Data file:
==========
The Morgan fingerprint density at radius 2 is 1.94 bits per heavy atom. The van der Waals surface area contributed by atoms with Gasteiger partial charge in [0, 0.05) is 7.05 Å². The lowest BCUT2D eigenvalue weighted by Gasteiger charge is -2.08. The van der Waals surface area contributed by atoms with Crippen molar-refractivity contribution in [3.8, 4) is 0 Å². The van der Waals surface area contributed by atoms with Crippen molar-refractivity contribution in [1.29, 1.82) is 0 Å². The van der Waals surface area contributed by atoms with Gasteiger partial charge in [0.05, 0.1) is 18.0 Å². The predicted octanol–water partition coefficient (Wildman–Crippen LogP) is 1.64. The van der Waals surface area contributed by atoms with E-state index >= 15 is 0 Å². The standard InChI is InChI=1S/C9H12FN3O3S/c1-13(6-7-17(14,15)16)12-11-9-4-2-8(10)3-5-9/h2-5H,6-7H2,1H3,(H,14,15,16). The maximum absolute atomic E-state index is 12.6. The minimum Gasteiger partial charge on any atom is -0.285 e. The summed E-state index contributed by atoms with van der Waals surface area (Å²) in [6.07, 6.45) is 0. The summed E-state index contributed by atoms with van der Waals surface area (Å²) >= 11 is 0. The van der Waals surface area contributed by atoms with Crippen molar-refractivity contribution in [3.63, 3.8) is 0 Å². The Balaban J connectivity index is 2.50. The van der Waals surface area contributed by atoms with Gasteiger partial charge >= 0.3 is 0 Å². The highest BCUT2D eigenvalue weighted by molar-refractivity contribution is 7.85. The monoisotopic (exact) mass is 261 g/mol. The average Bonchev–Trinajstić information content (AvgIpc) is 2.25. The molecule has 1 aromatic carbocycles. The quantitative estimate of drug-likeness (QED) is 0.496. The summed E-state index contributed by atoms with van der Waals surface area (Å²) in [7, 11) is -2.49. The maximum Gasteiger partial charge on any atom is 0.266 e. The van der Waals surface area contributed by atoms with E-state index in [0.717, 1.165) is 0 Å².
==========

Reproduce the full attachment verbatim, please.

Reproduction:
The Morgan fingerprint density at radius 2 is 1.94 bits per heavy atom. The van der Waals surface area contributed by atoms with Gasteiger partial charge in [0, 0.05) is 7.05 Å². The lowest BCUT2D eigenvalue weighted by Gasteiger charge is -2.08. The van der Waals surface area contributed by atoms with Crippen molar-refractivity contribution in [3.8, 4) is 0 Å². The van der Waals surface area contributed by atoms with Crippen molar-refractivity contribution in [1.29, 1.82) is 0 Å². The van der Waals surface area contributed by atoms with Gasteiger partial charge in [0.05, 0.1) is 18.0 Å². The predicted octanol–water partition coefficient (Wildman–Crippen LogP) is 1.64. The van der Waals surface area contributed by atoms with E-state index >= 15 is 0 Å². The standard InChI is InChI=1S/C9H12FN3O3S/c1-13(6-7-17(14,15)16)12-11-9-4-2-8(10)3-5-9/h2-5H,6-7H2,1H3,(H,14,15,16). The maximum absolute atomic E-state index is 12.6. The minimum Gasteiger partial charge on any atom is -0.285 e. The summed E-state index contributed by atoms with van der Waals surface area (Å²) in [6.07, 6.45) is 0. The summed E-state index contributed by atoms with van der Waals surface area (Å²) >= 11 is 0. The van der Waals surface area contributed by atoms with Crippen molar-refractivity contribution in [3.63, 3.8) is 0 Å². The Balaban J connectivity index is 2.50. The van der Waals surface area contributed by atoms with Gasteiger partial charge >= 0.3 is 0 Å². The highest BCUT2D eigenvalue weighted by molar-refractivity contribution is 7.85. The monoisotopic (exact) mass is 261 g/mol. The average Bonchev–Trinajstić information content (AvgIpc) is 2.25. The molecule has 1 aromatic carbocycles. The quantitative estimate of drug-likeness (QED) is 0.496. The summed E-state index contributed by atoms with van der Waals surface area (Å²) in [7, 11) is -2.49. The maximum Gasteiger partial charge on any atom is 0.266 e. The van der Waals surface area contributed by atoms with E-state index in [0.717, 1.165) is 0 Å².